STRIKING teachers are divided over whether to continue with their illegal strike after Swapo coerced some of the committee leaders into declaring their loyalty towards the party over the weekend.
The suspended Namibia National Teachers Union (Nantu) Khomas regional chairperson, Dankie Katjiuanjo, during a secret meeting with Swapo Member of Parliament Elifas Dingara, was asked to declare his loyalty to the party, and told that the strike was "compromising the interests of the party".
Katjiuanjo, who was also asked to convince the teachers to accept the increase and return to work, yesterday told the Namibian Broadcasting Corporation (NBC) that the strike was "suspended".
This was allegedly done without the agreement of the teachers and the rest of the committee members.
The committee yesterday rejected Katjiuanjo's announcement, maintaining that "the strike continues".
Without denying being present at the meeting with Dingara, Katjiuanjo yesterday told The Namibian that "Swapo is the ruling party and there is nothing wrong for us if we go to Swapo for advice".
"The strike has been suspended for now because we saw that we were going nowhere and government was not willing to talk to us because the strike was illegal. We are going back to Nantu and to do things the legal way. The teachers have all been informed about this decision," Katjiuanjo said.
Since learning about the secret meeting between Dingara and Katjiuanjo, the striking teachers and the remaining committee members have become suspicious of Katjiuanjo and have resolved to exclude him from their plans with the strike, which has now entered its third week.
Mikka Ndadi, one of the committee members, yesterday said that Katjiuanjo's announcement did not have the support of the teachers and they suspected he might have been bribed.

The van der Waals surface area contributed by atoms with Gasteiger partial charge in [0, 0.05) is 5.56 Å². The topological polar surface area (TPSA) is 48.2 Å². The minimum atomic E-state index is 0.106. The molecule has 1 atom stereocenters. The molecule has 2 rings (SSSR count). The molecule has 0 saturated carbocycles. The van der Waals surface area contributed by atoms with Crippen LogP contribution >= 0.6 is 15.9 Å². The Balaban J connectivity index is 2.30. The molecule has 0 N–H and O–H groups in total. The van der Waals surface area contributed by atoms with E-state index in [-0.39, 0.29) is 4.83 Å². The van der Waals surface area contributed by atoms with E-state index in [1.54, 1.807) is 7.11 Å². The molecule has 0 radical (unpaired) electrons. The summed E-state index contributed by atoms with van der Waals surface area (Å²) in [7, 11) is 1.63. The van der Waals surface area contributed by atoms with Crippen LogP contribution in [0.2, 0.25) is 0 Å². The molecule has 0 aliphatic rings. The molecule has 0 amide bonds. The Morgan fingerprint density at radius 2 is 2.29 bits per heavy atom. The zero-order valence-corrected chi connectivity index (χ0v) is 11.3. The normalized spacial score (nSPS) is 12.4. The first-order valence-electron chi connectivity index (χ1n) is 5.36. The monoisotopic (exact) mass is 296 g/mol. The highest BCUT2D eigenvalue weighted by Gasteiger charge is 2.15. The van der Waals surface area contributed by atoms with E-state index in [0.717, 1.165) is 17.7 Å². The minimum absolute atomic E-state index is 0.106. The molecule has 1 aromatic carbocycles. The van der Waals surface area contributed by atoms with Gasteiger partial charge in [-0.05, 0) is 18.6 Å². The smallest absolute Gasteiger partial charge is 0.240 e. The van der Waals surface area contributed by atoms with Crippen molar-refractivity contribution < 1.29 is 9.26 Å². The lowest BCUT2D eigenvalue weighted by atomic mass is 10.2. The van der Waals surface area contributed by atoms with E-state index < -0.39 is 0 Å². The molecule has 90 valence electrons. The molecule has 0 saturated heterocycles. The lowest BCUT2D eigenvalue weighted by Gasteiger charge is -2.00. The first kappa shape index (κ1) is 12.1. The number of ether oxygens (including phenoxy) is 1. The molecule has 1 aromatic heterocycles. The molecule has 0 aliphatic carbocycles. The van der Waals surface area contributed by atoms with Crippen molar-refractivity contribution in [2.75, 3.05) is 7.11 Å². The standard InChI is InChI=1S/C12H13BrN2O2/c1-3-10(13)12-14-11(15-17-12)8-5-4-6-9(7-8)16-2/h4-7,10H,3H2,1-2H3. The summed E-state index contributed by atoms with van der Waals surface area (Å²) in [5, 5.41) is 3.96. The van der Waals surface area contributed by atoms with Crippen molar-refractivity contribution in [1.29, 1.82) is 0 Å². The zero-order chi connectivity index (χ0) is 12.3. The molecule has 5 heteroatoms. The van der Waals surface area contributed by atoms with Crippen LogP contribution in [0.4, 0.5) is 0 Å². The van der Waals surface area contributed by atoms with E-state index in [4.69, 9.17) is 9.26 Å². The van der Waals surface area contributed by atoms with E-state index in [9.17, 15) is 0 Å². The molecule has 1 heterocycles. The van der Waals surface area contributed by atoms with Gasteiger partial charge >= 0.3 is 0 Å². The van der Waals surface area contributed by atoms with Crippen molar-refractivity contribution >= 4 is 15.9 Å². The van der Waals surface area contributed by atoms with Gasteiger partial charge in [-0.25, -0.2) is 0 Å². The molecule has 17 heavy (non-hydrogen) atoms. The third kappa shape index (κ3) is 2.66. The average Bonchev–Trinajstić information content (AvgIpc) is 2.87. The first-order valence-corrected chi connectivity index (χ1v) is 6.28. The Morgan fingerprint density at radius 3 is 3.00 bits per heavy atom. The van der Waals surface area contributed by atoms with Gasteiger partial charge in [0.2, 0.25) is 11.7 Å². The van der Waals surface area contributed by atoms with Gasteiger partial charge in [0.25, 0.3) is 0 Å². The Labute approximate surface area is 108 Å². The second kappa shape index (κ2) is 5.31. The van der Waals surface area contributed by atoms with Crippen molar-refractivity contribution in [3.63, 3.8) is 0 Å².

"The strike continues countrywide. Katjiuanjo made that announcement in his personal capacity for his personal benefit because we suspect promises have been made to him," Ndadi said.
But Katjiuanjo had a different take on it.
"Those people are not representing the teachers. At what meeting were they elected to represent the teachers and how many people voted for them?" he said about the committee he headed for two weeks.
Ndadi said that the government was trying to bribe the leaders of the striking teachers, "thinking that once the leadership is taken care of, this will weaken the strike".
Meanwhile, the Trade Union Congress of Namibia (Tucna) has requested the teachers to go back to work as soon as possible.
Tucna's request came after the Teachers Union of Namibia (TUN), which falls under Tucna, publicly threw its weight behind the strike two weeks ago.
TUN president Mahongora Kavihuha yesterday said his union would continue supporting the teachers in whatever decision they made.
"The teachers should decide themselves. Whatever Tucna is saying is their own business. The teachers are mature enough to decide for themselves what is right or wrong. We as TUN will be guided by the demand of the masses. If they decide to continue with the strike, we will stand by them, and if they decide to go back to school, we will support them. It should be their own decision," he said.